The hubbub around the recent documentary on Jeffrey Dahmer reminded us of a very peculiar phenomenon: serial killers becoming (in)famous. Why are so many people interested in the lives of individuals who committed severe crimes? Why are we interested in the details of horrible crimes that perhaps only apparently, leave most of us appalled and shocked? Is it okay to be interested in the lives of serial killers?
Today we’ll attempt to answer these questions. We’ll try to understand why people are so intrigued to learn more about individuals such as Jack the Ripper, Charles Manson, Ted Bundy, and, most recently, Jeffrey Dahmer. Moreover, we’ll look at the potentially unconscious bases of this apparently strange allure so characteristic of serial killers, alongside a few more ways to understand our interest. Finally, we’ll also discuss why it usually isn’t that big of a deal if you’re interested in the lives of serial killers.
It’s important to understand that this isn’t a modern phenomenon; after all, Jack the Ripper became quite famous in the 19th century.
Back in the day, public executions gathered massive crowds who watched things like “hang, draw, and quarter” and all kinds of torture fairly frequently. From the dawn of humanity, violence was much more present across gladiator games such as the ones presented in the Colosseum, up to public executions of the early modern age. Back then, these public manifestations of violence served as a source of entertainment (and often as a warning). But there’s more to it than simple entertainment, and we’ll see what.
Although actual violence isn’t fortunately as present in our modern lives, modern technology makes it much easier for us to gain access to horrible spectacles. It’s not just serial killers. Horror and thriller movies also fall within the same spectrum of shocked, ghastly interest in things that frighten and disgust us. But is there something perhaps unique about our interest in serial killer stories? Why are we so intrigued by serial killers?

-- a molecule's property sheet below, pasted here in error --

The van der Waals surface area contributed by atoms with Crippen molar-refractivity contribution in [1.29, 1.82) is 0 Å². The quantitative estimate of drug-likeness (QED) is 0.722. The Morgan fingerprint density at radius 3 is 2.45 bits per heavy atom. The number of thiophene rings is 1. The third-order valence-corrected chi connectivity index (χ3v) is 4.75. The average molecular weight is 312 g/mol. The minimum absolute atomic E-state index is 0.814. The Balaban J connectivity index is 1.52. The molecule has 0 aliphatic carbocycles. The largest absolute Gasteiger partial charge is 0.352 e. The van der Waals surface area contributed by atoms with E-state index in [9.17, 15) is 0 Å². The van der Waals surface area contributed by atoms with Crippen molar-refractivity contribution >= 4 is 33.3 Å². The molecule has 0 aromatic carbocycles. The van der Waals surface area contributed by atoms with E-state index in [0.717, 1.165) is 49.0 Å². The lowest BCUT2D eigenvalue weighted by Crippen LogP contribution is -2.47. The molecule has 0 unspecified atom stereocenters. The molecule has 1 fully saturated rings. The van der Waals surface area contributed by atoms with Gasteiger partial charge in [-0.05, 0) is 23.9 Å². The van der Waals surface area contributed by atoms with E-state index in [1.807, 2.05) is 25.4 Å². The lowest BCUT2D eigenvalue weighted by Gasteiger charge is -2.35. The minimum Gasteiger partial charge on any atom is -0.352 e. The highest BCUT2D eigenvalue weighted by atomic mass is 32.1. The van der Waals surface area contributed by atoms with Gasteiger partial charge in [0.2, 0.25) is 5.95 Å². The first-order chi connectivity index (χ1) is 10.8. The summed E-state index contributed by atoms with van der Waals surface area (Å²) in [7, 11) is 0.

Releasing Unconscious Destructive Drives
People frequently watch shows about serial killers without getting invested; in this case, movies and TV series on serial killers act more like any other source of entertainment. But there may be a more profound and less conscious cause of the mysterious “allure” of serial killers.
We all hold aggressive, hateful, vengeful, nasty, envious, ‘evil’ parts of ourselves, at least to a certain extent. Living in a civilised society, we learned how to control these negative drives; we’re also good, loving, and caring, so in the end it usually evens out. However, some people, like serial killers, break the rules and give free reins to these usually contained destructive tendencies. They do it so drastically that we cannot help but be (unpleasantly) fascinated by their actions. Nonetheless, like all parts of ourselves, even the most destructive and unwanted ones push to be released, which does not mean that they’ll drive us to enact violent or criminal acts. More often than not, as humans, we utilise other, more acceptable ways to ‘sublimate’ such drives.
Thus, one psychological interpretation of the celebrity status of serial killers is that it’s possible that some parts of us, buried deep within the unconscious, identify with serial killers and, through their stories, vicariously experience the sort of things we would never be able to carry out in reality.
Fortunately, this doesn’t mean all humans have a serial killer lurking deep within their personalities. Just because some parts of us can identify with serial killers doesn’t mean we are likely to emulate their actions. Quite the contrary, unconscious identification with serial killers and vicarious expression of our repressed, destructive drives helps us to remain within the boundaries of what’s socially acceptable. In fact, sublimating such drives is just another way of expressing or releasing emotions and, as such, is considered a healthy mechanism.
The Enigma, The Prey Brain & Controlled Fear
There are many other explanations for why serial killer stories can attract so much of our interest: